In this lesson, we will use the fictional Academy of Magic to illustrate four types of instructional strategies that teachers use in the classroom: expository instruction, interactive instruction, hands-on instruction and collaborative instruction.
Imagine you’re a student at the Academy of Magic. It’s a Tuesday, so your schedule includes the following classes: magical history, the study of non-magical people and practical anti-dark magic.
You also have kettleball practice tonight.
After a hearty breakfast, you head to magical history. Your teacher is Professor Spectre, a very old man who always stands at the front of the classroom and drones on and on.
His preferred teaching method is expository instruction, which could be defined as the use of an expert to explain a concept or give information to the student. Expository instruction involves one-way communication – that is, communication from the teacher or expert to the student. When Professor Spectre is lecturing, he is considered the ‘expert;’ however, he sometimes uses other experts, such as textbook authors, and requires you to read the information. In the real world, a teacher using expository instruction might give a presentation, make you read textbooks or even watch a video; in any scenario, you are receiving information from an expert.
Let’s get back to your day. After finishing magical history, you move on to your next class: the study of non-magical people.
Your teacher is Professor Pickles, and she likes for everyone to sit in a circle in her classroom. Professor Pickles prefers to use interactive instruction, which is the use of social interaction to enhance students’ learning. Interactive instruction involves two-way communication – that is, communication between the teacher and student or between students. During each class period, Professor Pickles facilitates group discussion and encourages you to share examples from your own experiences to illustrate that day’s topic.
She is also a teacher that encourages you to ask a lot of questions. In the real world, a teacher using interactive instruction would ensure you have the opportunity to learn from and interact with other people. It could be something as simple as a question-and-answer session during class, or it might be in the form of a debate or one-on-one tutoring.
The bell rings and you take a long break to eat lunch with your friends before you head to practical anti-dark magic. Your teacher for this class is Professor Orb, and his preferred teaching method is hands-on instruction. Hands-on instruction is the use of physical assignments or activities that engage the students in learning. Professor Orb spends the beginning of class describing a dark creature and how to defeat it, then asks you to try defeating it yourself. Professor Orb wants you to be able to defend yourself outside of the Academy of Magic, so he always gives you authentic activities, which are activities similar to those students would encounter in the outside world.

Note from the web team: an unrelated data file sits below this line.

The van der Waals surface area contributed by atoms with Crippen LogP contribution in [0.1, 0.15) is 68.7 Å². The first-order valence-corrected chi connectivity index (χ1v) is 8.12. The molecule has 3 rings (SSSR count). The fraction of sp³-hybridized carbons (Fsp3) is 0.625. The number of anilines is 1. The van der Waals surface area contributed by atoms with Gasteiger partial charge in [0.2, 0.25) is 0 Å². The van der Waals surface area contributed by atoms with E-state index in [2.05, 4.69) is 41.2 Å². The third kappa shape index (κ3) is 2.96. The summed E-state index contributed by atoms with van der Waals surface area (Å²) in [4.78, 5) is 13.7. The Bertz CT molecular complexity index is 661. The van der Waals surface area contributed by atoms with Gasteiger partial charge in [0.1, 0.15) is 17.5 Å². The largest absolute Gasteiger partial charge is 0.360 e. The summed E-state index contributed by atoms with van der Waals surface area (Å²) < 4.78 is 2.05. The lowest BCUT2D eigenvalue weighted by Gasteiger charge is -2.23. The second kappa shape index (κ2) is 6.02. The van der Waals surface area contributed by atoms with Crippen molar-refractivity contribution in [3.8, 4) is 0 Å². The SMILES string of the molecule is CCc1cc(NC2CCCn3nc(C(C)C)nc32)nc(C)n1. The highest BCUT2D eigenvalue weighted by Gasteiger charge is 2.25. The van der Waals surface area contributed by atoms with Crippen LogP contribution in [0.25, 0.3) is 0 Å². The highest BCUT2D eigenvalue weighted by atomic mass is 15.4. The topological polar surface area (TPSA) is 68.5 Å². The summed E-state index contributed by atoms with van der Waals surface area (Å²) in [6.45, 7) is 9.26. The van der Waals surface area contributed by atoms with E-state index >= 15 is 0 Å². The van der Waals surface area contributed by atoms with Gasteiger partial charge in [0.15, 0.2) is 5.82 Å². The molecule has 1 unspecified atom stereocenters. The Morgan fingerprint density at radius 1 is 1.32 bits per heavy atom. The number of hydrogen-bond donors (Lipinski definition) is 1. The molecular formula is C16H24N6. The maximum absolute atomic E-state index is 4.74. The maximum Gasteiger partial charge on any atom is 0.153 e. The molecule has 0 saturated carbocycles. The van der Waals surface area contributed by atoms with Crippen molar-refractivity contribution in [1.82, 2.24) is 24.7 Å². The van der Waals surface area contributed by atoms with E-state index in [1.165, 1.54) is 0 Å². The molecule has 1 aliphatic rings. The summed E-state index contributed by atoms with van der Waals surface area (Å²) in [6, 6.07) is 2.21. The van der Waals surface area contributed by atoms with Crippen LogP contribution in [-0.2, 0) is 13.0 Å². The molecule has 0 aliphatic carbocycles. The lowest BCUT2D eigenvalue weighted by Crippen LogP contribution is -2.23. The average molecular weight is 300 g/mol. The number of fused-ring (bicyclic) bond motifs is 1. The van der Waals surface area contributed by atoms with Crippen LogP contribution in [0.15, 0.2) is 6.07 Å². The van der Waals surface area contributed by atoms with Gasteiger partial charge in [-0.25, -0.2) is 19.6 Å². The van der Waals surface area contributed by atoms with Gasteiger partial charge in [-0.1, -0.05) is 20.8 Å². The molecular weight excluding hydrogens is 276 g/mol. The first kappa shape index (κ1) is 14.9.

In the real world, a teacher using hands-on instruction has you do something rather than just hearing or reading about it. It may be a worksheet for you to fill out, or it might be something more active, like constructing a map of the local community. Constructing a map of the local community is also a good example of an authentic activity because it is something that mimics the world outside of school.
Finally, classes are done for the day. After an early supper and a trip to the library to finish your homework, you excitedly go out to the kettleball field for practice. You have two coaches for your team, so you receive collaborative instruction during practice, which is basically when two or more teachers work together to plan, teach and monitor a class. Each coach for your team has her own style and is responsible for certain aspects of practice and coaching, but both coaches work together for the common goal of helping you to understand the rules and improve your skills. The most common example of collaborative instruction in the real world is when a general education teacher and a special education teacher work together to optimize the learning of a student with a disability in each of her classes.
Now that your fictional day as a student at the Academy of Magic is over, let’s review the four types of instructional strategies that were covered in this lesson. It is important to note that these instructional strategies aren’t necessarily exclusive of each other. Many teachers prefer to use a variety of instructional strategies in their classroom in order to keep the students’ attention.
The first instructional strategy we discussed was expository instruction. Expository instruction is when students receive information from an expert or authority on the subject. Examples of expository instruction include lectures, presentations, textbooks and videos.The second type of instructional strategy we discussed was interactive instruction. Interactive instruction is when students learn through social interaction. Examples of interactive instruction include group discussion, question-and-answer sessions, debates and tutoring.
The third type of instructional strategy we discussed was hands-on instruction. Hands-on instruction is when students are engaged and doing something hands-on in order to learn. Examples of hands-on instruction include practicing a physical skill, filling out a worksheet or crafting something like a map.The final type of instructional strategy we discussed was collaborative instruction. Collaborative instruction is when students learn from multiple teachers who are working together. Examples of collaborative instruction include multiple coaches for a sports team or a special education teacher and a general education teacher working together.
After watching this lesson, you should be able to identify, describe and give examples of the four instructional strategies.